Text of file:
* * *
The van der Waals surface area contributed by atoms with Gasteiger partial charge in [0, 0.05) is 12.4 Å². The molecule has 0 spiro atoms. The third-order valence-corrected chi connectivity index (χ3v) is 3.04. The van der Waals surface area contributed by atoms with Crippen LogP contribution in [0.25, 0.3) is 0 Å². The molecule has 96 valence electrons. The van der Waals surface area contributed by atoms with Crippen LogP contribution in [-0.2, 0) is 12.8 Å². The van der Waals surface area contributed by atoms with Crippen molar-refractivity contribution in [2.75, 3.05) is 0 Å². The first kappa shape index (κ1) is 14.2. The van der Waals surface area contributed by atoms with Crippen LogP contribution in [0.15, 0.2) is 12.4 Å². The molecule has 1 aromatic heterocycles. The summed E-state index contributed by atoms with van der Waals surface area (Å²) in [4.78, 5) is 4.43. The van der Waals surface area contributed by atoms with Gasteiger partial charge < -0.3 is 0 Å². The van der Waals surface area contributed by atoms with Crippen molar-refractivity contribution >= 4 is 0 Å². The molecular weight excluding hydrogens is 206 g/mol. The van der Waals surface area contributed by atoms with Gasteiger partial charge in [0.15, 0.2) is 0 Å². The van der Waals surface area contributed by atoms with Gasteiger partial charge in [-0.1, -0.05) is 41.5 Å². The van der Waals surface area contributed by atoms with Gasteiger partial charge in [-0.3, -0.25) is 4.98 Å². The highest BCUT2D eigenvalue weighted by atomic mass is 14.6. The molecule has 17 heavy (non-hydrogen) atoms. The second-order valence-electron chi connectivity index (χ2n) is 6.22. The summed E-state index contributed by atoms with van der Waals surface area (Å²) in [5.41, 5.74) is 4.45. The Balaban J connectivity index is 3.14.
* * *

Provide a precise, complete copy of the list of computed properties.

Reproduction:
The van der Waals surface area contributed by atoms with Gasteiger partial charge in [0, 0.05) is 12.4 Å². The molecule has 0 spiro atoms. The third-order valence-corrected chi connectivity index (χ3v) is 3.04. The van der Waals surface area contributed by atoms with Crippen LogP contribution in [0.25, 0.3) is 0 Å². The molecule has 96 valence electrons. The van der Waals surface area contributed by atoms with Crippen LogP contribution in [-0.2, 0) is 12.8 Å². The van der Waals surface area contributed by atoms with Crippen molar-refractivity contribution in [2.75, 3.05) is 0 Å². The first kappa shape index (κ1) is 14.2. The van der Waals surface area contributed by atoms with Crippen LogP contribution in [0.15, 0.2) is 12.4 Å². The molecule has 1 aromatic heterocycles. The summed E-state index contributed by atoms with van der Waals surface area (Å²) in [4.78, 5) is 4.43. The van der Waals surface area contributed by atoms with Gasteiger partial charge < -0.3 is 0 Å². The van der Waals surface area contributed by atoms with Crippen molar-refractivity contribution >= 4 is 0 Å². The molecular weight excluding hydrogens is 206 g/mol. The van der Waals surface area contributed by atoms with Gasteiger partial charge in [0.15, 0.2) is 0 Å². The van der Waals surface area contributed by atoms with Gasteiger partial charge in [-0.1, -0.05) is 41.5 Å². The van der Waals surface area contributed by atoms with Gasteiger partial charge in [-0.3, -0.25) is 4.98 Å². The highest BCUT2D eigenvalue weighted by atomic mass is 14.6. The molecule has 17 heavy (non-hydrogen) atoms. The second-order valence-electron chi connectivity index (χ2n) is 6.22. The summed E-state index contributed by atoms with van der Waals surface area (Å²) in [5.41, 5.74) is 4.45. The Balaban J connectivity index is 3.14.